Dr. David Shinn and his peasant-based analysis

November 5th, 2011 Print Print Email Email

I watched a recent interview Abebe Gellaw held with Ambassador Dr. David Shinn, former US Ambassador to Ethiopia, on the Ethiopian Satellite Television (ESAT). He is a professor and Horn of Africa analyst. I have found the interview very informative and insightful especially in terms of understanding how the US, just like during the Cold War, is still obsessed with narrow “national interest” at the expense of universal values of liberty and democracy in weaker nations. While Dr. Shinn has made a few good points, I will mainly focus on his weak perspectives that are not expected from a man of his caliber.

On the positive side, Dr. Shinn tried to balance his views by making some remarks that were critical of both the Meles regime and the opposition, which he rightly described as divided and weak. At least he gently pointed out that the regime has to open up the political space in Ethiopia and also noted that the 2005 elections signify a return to 2000 years of centralized control.

As he is no longer in diplomatic service, Dr. Shinn obviously spoke as an analyst. But as an ordinary person with ordinary concerns, I rate his performance 3 out of 10. Let me explain why. When it comes to some “serious” questions such as ethnic federalism, TPLF domination, democracy, Meles Zenawi and jamming, Dr. Shinn failed to speak with honesty and candor. He was visibly hesitant and nervous. One could see him trying to evade the questions by saying “you have to ask 83 percent of Ethiopian peasants” rather than answering them directly, either as a scholar or a diplomat.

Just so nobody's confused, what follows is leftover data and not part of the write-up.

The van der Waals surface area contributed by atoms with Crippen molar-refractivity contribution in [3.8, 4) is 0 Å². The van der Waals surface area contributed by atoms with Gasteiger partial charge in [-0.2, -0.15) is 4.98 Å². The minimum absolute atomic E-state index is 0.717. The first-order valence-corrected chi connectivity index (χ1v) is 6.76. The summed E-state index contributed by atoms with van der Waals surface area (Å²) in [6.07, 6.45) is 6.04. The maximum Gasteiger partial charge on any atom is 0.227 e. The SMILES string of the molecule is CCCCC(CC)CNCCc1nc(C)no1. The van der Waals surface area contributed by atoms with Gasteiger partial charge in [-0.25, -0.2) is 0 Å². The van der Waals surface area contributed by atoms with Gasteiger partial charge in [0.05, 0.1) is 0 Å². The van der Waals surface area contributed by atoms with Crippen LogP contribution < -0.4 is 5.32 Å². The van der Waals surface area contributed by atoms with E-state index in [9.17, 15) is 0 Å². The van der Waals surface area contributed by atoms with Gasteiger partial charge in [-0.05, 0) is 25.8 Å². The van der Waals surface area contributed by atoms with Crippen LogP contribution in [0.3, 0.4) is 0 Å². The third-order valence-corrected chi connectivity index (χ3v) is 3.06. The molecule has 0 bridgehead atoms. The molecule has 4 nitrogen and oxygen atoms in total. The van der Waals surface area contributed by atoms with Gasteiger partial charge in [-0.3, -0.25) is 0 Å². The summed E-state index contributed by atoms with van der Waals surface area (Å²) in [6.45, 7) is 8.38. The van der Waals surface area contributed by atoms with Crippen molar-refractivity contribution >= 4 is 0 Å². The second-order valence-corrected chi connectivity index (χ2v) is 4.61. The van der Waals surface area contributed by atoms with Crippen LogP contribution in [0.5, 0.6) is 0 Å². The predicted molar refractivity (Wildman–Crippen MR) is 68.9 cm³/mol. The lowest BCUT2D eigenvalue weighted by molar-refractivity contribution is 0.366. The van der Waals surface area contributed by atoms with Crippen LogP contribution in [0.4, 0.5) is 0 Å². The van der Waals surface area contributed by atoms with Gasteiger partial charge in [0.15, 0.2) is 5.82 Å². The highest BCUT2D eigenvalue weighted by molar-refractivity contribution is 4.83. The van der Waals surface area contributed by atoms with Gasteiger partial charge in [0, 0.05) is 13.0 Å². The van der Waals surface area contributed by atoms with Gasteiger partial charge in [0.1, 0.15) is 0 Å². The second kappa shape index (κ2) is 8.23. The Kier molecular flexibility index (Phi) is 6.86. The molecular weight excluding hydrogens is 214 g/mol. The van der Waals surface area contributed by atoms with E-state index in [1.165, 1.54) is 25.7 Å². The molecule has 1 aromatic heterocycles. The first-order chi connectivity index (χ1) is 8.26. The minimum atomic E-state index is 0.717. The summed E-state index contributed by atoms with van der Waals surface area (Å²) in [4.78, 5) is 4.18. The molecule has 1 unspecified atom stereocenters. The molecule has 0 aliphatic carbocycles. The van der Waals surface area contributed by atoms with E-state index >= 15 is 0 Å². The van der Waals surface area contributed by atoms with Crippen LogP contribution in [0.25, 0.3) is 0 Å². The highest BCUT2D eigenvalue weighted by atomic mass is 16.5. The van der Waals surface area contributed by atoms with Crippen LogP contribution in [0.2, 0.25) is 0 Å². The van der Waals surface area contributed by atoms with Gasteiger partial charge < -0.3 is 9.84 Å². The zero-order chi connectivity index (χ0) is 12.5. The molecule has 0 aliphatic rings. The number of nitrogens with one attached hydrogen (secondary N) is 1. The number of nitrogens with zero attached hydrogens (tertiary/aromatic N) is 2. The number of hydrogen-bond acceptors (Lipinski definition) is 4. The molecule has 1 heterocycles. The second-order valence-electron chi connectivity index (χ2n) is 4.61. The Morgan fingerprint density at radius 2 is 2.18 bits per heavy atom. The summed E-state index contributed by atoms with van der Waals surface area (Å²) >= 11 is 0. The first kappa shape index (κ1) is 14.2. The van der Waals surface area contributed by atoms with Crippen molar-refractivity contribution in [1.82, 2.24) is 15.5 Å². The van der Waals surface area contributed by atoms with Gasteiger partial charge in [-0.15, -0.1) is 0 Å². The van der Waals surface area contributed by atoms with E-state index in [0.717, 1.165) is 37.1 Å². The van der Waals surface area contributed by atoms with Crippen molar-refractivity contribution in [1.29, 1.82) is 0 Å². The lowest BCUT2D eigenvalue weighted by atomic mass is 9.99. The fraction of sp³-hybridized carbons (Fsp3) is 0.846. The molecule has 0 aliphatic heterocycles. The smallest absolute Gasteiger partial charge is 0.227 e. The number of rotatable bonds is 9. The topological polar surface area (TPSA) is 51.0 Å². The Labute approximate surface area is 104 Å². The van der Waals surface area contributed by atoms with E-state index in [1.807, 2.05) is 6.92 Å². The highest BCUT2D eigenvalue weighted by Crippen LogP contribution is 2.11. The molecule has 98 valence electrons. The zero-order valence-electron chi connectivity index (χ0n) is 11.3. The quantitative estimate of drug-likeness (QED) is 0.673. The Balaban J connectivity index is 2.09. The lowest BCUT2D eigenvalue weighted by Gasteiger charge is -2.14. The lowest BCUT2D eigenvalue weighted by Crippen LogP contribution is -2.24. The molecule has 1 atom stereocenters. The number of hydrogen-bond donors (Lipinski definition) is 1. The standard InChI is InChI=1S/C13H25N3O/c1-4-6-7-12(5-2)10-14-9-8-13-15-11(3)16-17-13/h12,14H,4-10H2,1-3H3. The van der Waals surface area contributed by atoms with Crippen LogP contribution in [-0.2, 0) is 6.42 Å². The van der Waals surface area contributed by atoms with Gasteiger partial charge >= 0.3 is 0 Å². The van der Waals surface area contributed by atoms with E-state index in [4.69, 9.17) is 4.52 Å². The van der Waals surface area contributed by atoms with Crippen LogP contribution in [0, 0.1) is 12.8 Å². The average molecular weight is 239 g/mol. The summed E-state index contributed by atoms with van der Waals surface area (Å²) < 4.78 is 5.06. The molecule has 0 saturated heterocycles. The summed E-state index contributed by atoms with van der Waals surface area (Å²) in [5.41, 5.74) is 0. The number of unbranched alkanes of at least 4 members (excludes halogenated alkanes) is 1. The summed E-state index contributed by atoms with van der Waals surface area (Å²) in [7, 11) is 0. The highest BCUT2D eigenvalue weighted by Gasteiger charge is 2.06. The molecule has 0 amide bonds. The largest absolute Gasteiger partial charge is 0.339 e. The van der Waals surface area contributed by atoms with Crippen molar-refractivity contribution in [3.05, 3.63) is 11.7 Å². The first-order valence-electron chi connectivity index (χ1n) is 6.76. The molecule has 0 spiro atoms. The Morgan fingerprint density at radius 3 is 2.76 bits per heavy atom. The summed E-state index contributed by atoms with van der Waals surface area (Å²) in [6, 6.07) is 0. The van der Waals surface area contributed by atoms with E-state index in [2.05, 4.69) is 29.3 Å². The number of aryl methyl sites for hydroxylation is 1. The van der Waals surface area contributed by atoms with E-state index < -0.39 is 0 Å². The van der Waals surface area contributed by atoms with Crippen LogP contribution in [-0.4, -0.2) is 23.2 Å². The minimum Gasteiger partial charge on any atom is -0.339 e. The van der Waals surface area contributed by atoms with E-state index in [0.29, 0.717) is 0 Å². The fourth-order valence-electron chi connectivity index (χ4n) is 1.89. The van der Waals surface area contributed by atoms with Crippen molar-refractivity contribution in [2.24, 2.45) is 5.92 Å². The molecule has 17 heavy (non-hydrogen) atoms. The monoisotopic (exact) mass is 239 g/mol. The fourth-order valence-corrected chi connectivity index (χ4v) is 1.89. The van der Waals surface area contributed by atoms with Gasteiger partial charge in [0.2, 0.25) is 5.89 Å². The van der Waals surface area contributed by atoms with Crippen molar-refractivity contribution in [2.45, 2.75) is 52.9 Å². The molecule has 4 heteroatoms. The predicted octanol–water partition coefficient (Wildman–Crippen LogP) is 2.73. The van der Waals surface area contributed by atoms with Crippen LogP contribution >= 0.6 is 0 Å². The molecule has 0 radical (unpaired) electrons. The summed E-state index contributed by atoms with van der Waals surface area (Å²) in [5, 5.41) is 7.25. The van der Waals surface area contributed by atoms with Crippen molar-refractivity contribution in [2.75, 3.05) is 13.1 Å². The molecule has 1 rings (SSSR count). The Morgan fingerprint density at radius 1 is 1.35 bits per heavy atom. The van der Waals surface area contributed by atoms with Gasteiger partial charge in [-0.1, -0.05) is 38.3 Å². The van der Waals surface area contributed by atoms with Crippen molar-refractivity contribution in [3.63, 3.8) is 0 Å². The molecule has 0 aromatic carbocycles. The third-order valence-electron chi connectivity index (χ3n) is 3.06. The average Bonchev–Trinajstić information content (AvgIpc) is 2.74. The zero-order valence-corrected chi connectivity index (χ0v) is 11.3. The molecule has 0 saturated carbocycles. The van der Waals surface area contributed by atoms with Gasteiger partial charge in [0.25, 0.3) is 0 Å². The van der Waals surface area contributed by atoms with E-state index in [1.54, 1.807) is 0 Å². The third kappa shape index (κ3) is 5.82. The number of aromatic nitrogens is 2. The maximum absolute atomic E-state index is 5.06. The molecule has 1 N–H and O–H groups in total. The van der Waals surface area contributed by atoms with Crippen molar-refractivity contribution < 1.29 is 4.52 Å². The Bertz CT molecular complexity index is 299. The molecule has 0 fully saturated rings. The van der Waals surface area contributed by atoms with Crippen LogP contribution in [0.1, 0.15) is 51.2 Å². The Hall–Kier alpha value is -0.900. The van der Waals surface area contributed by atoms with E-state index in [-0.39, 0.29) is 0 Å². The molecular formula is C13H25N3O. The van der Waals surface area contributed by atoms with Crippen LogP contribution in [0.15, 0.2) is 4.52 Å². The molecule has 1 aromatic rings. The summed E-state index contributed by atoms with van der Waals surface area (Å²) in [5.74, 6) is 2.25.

He mentioned the US state department annual human rights report as a great example of America’s “concern” on human rights. It is quite true that the US publishes many reports annually. The annual US State Department human rights report is surely as good as the reports of Human Rights Watch or Amnesty International. But the most obvious difference in the reports is that the State Department is a governmental entity while the latter two are NGOs.
As it is obvious, in the case of some countries, the US doggedly acts upon the report and constantly condemns and tries to punish those who violate human rights. Iran, Zimbabwe, Burma, Cuba and North Korea are cases in point. But in a few countries like Ethiopia where the US is courting the so-called “friendly tyrants” like Meles Zenawi, US officials turn a blind eye and make utmost effort not to offend their evil allies. The unofficial adage of the us foreign policy that tyrants are indeed bastards but some are “our bastards” is surely has been at work when it comes to dictators such as Meles Zenawi. Dr. Shinn is obviously aware of the fact that the most serious trouble with America’s priorities in Ethiopia is working with the TPLF regime to combat “terrorism”. But the hypocrisy is that Ethiopians have been loudly protesting against being terrorized by Zenawi and his army of oppression. As the records of the US Homeland Security database reveals, TPLF is a certified terrorist organization using state machineries to divide and conquer Ethiopians, violate their rights, terrorize them into silence.